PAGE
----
clawed out of the restraints. Tristan followed him to the lower deck, flicked on the external lights, and let down the starboard cargo hatch. Carter ran out, fell to the ground, and began to sob quietly. Tristan wasn’t going to ask if he had that reaction in general to flying or only to Tristan’s piloting. He descended the ramp, glad to see that at least some of the lights still worked, and turned to see what he had done to his ship. The radiator heat sinks glowed orange, and waves of heat rose from the engines. The hull had patches and streaks of charring, and the speed brakes were burned nubs. The plinking and thunking of cooling metal proclaimed the freighter’s quiet disapproval of what she had endured. He rubbed his forehead. “It worked!” Tristan spun to see Carter capering and cackling. “It worked! It worked! It worked! It worked! Yes!” A shriek of stressed metal made Tristan pivot in time to see the aft starboard landing strut slowly collapsing. Giselle groaned as she tilted and settled into a sullen, temperamental pose. Sorry. Sorry, old girl. Carter walked up next to Tristan, blinking. “Mostly.” “I take it you’ll be fixing things while I’m trying to find Slap.” “Well, I won’t be fixing that strut. That’s for sure.” Carter scratched his head. “No way to lift the ship.” “Think of Archimedes.” “Too bad he isn’t here,” Carter said with an edgy laugh. “Well,” Tristan paused and shook his head at the damage, “since I can’t leave until the storm lets up, we might as well see what repairs we can do.” #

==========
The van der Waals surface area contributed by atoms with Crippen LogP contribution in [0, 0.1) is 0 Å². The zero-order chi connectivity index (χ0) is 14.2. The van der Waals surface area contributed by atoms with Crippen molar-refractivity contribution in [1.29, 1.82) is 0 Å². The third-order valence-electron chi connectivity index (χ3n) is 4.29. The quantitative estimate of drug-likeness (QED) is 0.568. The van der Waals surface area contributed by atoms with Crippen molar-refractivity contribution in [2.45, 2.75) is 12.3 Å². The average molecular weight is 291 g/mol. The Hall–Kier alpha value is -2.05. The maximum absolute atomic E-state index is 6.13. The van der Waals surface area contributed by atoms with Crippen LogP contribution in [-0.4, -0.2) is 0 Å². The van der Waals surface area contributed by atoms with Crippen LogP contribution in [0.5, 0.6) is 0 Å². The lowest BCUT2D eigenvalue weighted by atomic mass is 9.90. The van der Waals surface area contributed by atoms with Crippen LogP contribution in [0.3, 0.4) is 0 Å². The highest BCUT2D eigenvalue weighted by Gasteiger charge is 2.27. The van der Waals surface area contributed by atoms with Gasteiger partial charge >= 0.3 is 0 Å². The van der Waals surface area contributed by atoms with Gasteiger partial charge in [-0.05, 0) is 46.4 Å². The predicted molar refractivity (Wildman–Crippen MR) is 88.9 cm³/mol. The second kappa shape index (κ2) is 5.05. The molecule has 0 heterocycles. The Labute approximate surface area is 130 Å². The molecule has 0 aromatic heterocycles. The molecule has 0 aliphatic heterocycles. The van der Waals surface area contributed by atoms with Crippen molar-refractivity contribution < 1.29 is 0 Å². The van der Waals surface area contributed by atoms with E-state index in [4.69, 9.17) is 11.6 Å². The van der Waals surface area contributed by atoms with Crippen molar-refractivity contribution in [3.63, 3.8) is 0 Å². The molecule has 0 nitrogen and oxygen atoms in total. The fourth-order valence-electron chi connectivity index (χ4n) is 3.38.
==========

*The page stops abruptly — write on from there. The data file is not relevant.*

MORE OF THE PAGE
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Slap’s body trembled with pain and fatigue. The leg braces kept him upright, yet he was to the point of crumbling beneath the weight of the stone stock still around his arms and neck. He would soon topple over, and when that happened, he knew his legs would break. The emperor sat upon his throne, eating dainties off a tray held by a servant, not even glancing at the “bait” he wanted to keep here for amusement. Strange music that sounded rather like cats killing flutes played softly, and despite the ventilation, so much incense burned that the air was slightly hazy. “Ahh, Vasso,” a feminine voice called. Slap didn’t even look up at whoever had come in. The marbled floor had his full attention—as in not fallen onto it and snapping his legs in half. “Oh, this is not acceptable,” the woman went on. “He’s mine, and you said you wouldn’t harm him.” “I said I would not kill or inflict permanent damage on your toy. But until I have his friend, he is mine.” “That’s not fair.” Slap blinked, glancing up at the dark, slender woman. It was the princess, Nadi, the one he‘d rescued. He dropped his chin to rest on the stock; his muscles ached too much to even hold his head up. The two continued arguing. “Release him to me!” “You watch your place, sister.” “You promised! And I want him!” “Do you want him in pieces?” the emperor growled. “It seems that’s what you have in mind already. At least don’t break him. I want him for a bodyguard. Imagine such a tall barbarian for a bodyguard!” “You think you can tame him?” “Like a wild stallion.” Like hell, thought Slap.